The strategy has many positive aspects. I will come to some criticisms in a minute, but the positive aspects are worth focusing on. Some of the analysis in it, written by good Home Office officials and with lots of evidence, is definitely worth reading and debating, because we need our policies to be evidence-based. I wish more of the Government’s policies were evidence-based. Let us hope that this one will be.

The fact that the strategy puts prevention high up the agenda was welcomed across the House and the country. There are some issues with putting money behind that, but ensuring that prevention is a priority is important. A few Members have touched on the international aspects we are facing, which we need to say more about, and I will come on to that.

Some of the Government’s initiatives deal with new aspects of the debate, including not just county lines but social media and its link to drug distribution, and the glamorisation of drugs; young people are told about the money they can make, but they are not told that they could lose their lives. Social media is having such a big impact. I think the Government are taking that seriously. I may question their judgment and their decisions at times, but I do not question their motives on this at all.

As other Members have said, two big things are missing from the strategy. The first—I am sorry to say this to the Minister, but I have to—is the lack of acknowledgment of the impact of police cuts. If we look at the evidence printed in The Guardian, which was not published and which the former Home Secretary said she had not read, it is absolutely clear that the cuts were likely to have been a contributory factor to the rise in violent crime.

The other key problem, linked to that, is resources. This puts a challenge to the Government. They talk about the need for prevention, but a lot of the activities in local government, the health service, schools and the police that were focused on preventing crime in the first place have been cut, and the Government’s welcome extra funding mentioned in the strategy does not come close to replacing the money that has been lost.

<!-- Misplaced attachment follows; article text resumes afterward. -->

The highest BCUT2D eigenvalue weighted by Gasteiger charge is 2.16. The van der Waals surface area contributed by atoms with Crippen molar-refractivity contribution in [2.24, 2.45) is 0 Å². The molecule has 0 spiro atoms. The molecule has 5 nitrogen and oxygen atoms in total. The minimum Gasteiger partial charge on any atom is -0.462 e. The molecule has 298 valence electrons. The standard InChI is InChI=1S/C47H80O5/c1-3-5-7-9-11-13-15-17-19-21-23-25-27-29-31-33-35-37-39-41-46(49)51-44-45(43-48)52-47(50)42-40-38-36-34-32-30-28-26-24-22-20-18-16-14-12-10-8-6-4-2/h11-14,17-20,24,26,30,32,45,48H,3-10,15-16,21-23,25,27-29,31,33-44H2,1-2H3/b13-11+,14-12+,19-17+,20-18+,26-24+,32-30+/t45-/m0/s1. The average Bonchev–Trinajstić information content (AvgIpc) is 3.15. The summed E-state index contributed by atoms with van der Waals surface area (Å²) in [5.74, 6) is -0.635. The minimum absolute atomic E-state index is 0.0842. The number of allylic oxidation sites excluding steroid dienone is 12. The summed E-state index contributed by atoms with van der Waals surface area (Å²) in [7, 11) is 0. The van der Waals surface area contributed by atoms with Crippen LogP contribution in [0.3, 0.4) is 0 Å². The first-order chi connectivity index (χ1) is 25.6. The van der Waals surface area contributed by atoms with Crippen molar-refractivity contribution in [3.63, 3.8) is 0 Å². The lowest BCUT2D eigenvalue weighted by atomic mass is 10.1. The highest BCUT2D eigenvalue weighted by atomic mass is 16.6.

Let me return to some of the policies, which are important. The strategy refers to the

“large potential benefit to preventative intervention”.

It talks eloquently about the need for both universal preventive interventions and targeted interventions, and that is worth focusing on. The strategy talks about looking at young people and families where there is a combination of high-risk factors, and where it is very beneficial for the local authority, Government and police to come together to intervene really early. We hear about early intervention on so many subjects, but here it is about saving lives. The Government should talk more about that and then put the money behind it. Other Members have touched on the importance of helping children who have had chaotic lives, whose health and education have been affected and who are so vulnerable to the drug gangs that prey on them. Unless we intervene to help them, we are setting the whole of society up for failure.

Lyn Brown - Hansard
22 May 2018, 4:54 p.m.